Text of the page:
In the midst of the past March sell-off, we pointed out in our quarterly economic forecast that even if expectations were falling, fundamentals remained strong. After four months of tranquility, we are again in the middle of extreme market turbulence.
And while in March we were dealing with expectations, now we are dealing with reality. Unpleasant truths have been discovered, with potentially larger consequences, which are undermining the trust and stability of the financial system and the risk that lenders and investors are willing to take on.
In 2005, confident of ever-increasing home prices, some consumers took out excessive home loans – with the help of mortgage brokers who were paid to make loans, not maintain them. In this environment, debt standards and due diligence procedures declined – and the volume of questionable loans increased.
These dicey home loans were packaged together and sold as derivative financial products to buyers perceived to be knowledgeable investors, although these buyers – with the blessings of credit-rating agencies – also exhibited a lack of due diligence. The end result has been a snowballing transfer of unknown risk through the financial system.
There were plenty of alarming signs that few wanted to heed, citing those four most dangerous words on Wall Street: "This time is different."
No, it isn't. Even if economic laws are not as certain as physical laws, such as gravity, at the end of the day, excesses are brought back into balance and debts are to be paid or defaulted with a loss to someone.
The immediate impacts on the stock markets have been well reported. Let's focus here on what impact this credit and credibility crisis may have on future consumption, savings, economic growth, employment, and small-business financing.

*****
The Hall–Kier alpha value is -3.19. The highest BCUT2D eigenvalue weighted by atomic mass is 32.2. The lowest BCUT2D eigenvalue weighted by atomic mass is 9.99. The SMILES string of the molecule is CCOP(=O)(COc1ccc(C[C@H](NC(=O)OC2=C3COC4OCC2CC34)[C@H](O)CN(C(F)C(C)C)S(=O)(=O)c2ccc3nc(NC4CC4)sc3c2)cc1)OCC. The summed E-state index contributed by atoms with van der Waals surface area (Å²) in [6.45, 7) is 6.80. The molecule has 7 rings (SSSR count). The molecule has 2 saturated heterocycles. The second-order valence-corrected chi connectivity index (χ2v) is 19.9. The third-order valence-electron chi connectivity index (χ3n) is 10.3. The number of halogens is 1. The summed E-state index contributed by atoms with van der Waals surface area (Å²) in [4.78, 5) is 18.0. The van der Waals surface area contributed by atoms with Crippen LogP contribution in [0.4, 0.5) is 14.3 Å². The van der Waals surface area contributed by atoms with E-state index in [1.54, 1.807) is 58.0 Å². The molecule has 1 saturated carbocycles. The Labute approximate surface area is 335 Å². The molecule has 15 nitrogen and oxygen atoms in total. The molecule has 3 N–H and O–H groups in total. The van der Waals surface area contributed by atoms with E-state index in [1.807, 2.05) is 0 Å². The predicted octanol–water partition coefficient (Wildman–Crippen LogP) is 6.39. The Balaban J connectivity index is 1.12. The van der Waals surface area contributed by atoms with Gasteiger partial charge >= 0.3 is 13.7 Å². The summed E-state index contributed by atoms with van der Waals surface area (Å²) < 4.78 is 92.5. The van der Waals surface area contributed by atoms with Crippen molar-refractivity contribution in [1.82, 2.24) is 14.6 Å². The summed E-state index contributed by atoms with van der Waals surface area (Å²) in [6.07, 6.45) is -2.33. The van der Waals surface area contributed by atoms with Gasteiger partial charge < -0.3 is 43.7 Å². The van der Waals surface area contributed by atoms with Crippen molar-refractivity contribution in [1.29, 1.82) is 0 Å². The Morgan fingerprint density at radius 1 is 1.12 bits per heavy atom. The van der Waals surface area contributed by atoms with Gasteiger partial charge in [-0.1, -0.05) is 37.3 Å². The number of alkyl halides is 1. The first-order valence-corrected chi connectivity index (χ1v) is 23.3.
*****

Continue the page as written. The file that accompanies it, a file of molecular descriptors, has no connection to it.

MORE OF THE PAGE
From Credit Excess to Credit Crunch
For the first three weeks of August, outstanding commercial paper [IOUs issued by corporations to finance their operations] in the U.S. financial system has decreased by 11 percent, or $244 billion. The asset-backed segment, accounting for half of all the commercial paper, has decreased the most, representing $185 billion. As a result, companies financing their short-term cash needs with commercial paper have seen their cost of capital increase.
Asset-backed commercial paper, which up to the end of July carried a similar interest rate as commercial paper issued by financial and non-financial companies, has been adjusting upward its cost as a result of increasing risk of the underlying assets.
Thanks to this additional risk but insufficient additional reward, investors are opting to keep their money in cash instead, thus holding onto funds that usually would be buying financial products. Only exceptional borrowers in the commercial and real estate markets can still get loans. In addition to impacting the money market, a lack of financing – a liquidity crunch – can substantially undermine economic growth.
Smaller companies, which are more prone to finance their operations with either conventional bank credit or home equity, will feel more of the backlash. The U.S. Small Business Administration, through the guaranteed loan and other programs, can play a critical role in providing finance to small businesses in these circumstances.
Similarly, credit availability has been severely constrained in the mortgage markets, resulting in limited refinancing options for adjustable-rate mortgage borrowers. Plus, refinancings need to be "marked to market," reflecting the true price of the home. Refinancers must make a hard choice — accept a suddenly higher mortgage payment or recognize a loss to refinance.
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